Monitoring blood sugar levels is an essential part of diabetes care. Although urine can also be tested for the presence of glucose, checking urine is not a good way to monitor treatment or adjust therapy. Fortunately, blood sugar levels can now be measured easily at home.
How to test your blood glucose level
You can purchase a meter from your local pharmacy. Checking blood glucose requires obtaining a small drop of blood to place on a blood glucose strip. Talk to your diabetes educator or pharmacist about the various methods, and which one is right for you. When you decide, make sure you receive the proper training. Ask about the size of the drop of blood and the type of blood glucose strips to use, how to clean you meter, how to check if your meter is accurate, how to code your meter.
A drop of blood is obtained by pricking the tip of the finger with a small lancet. The lancet holds a tiny needle that can be jabbed into the finger or placed in a spring-loaded device that easily and quickly pierces the skin. Most diabetics find the pricking nearly painless. Then, a drop of blood is placed on a reagent strip. In response to sugar, the reagent strip changes color or undergoes some other chemical change. Some strips change color enough to read the blood sugar level when the color of the strip is compared to colors printed on a chart. A better and more accurate system is to use a machine that reads the changes in the test strip and reports the result on a digital display. Most of these machines time the reaction and read the result automatically. The machines are small, from the size of a pen to that of a pack of cigarettes.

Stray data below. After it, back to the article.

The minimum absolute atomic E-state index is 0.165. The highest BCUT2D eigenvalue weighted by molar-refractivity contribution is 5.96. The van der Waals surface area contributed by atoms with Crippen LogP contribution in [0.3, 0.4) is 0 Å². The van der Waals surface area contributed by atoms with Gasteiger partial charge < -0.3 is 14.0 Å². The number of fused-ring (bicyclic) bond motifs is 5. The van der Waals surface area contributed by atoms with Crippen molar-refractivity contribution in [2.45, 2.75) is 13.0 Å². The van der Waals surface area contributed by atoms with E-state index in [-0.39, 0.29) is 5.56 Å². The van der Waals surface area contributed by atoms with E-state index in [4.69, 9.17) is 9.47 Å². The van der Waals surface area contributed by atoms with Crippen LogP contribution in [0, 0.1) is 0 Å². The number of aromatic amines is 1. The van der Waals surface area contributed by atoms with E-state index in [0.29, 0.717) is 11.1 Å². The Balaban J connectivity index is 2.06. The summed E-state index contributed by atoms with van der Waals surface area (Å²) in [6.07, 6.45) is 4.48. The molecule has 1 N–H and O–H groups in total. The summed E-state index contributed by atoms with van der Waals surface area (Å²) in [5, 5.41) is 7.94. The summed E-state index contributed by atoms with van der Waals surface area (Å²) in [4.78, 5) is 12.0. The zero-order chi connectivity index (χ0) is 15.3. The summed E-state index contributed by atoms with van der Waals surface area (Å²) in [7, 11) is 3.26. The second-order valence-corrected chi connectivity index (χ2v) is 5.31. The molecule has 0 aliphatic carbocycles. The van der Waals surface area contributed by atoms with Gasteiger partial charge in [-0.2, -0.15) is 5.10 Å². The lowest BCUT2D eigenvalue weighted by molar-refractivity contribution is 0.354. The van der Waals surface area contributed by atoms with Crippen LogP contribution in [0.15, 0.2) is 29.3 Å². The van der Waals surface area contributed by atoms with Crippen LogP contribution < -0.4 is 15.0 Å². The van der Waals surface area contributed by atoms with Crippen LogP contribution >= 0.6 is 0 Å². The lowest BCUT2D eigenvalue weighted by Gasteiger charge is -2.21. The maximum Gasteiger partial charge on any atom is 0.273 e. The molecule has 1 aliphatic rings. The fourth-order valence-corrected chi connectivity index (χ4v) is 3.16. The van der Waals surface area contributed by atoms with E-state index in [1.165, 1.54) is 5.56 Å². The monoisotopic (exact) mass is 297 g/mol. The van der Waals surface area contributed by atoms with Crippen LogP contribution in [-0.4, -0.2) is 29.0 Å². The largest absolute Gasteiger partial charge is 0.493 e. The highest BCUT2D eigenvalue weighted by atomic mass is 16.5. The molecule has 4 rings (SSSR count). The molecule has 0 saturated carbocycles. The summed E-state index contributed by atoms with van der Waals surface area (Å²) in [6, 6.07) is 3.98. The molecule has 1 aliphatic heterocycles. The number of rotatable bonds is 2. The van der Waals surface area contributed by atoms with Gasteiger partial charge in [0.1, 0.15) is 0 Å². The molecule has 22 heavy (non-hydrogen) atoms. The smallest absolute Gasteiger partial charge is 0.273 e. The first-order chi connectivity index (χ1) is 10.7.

People with diabetes should record their blood sugar levels and report them to their doctor or nurse for advice in adjusting the insulin or oral hypoglycemic drug dose. Some people can be taught to adjust the insulin dose on their own as necessary between visits to their doctor or nurse. Doctors use a blood test called glycosylated hemoglobin, also called hemoglobin A1C, to monitor treatment. When the blood sugar level is high, changes occur in hemoglobin, the chemical that carries oxygen in the blood. These changes are in direct proportion to the blood sugar level over an extended period. Thus, unlike the blood sugar measurement, which reveals the level at a particular moment, the glycosylated hemoglobin measurement demonstrates whether the blood sugar level has been controlled over the previous few weeks. The normal level for glycosylated hemoglobin is less than 7 percent. Diabetics rarely achieve such levels, but tight control aims to come close to it. Levels above 9 percent show poor control, and levels above 12 percent show very poor control. Most doctors who specialize in diabetes care recommend that glycosylated hemoglobin be measured every 3 to 6 months.
Why you should test your blood glucose level?
- It is a quick measurement of your blood glucose level at any point in time.
- It shows how your blood glucose levels are affected by your food intake, insulin, stress levels, illness and physical activity.
- It is a quick method to identify high and low blood glucose levels to avoid potential emergencies.
- It helps you, and your diabetes health care team, to make the necessary changes in insulin, meal planning, lifestyle, or exercise to achieve good blood glucose control.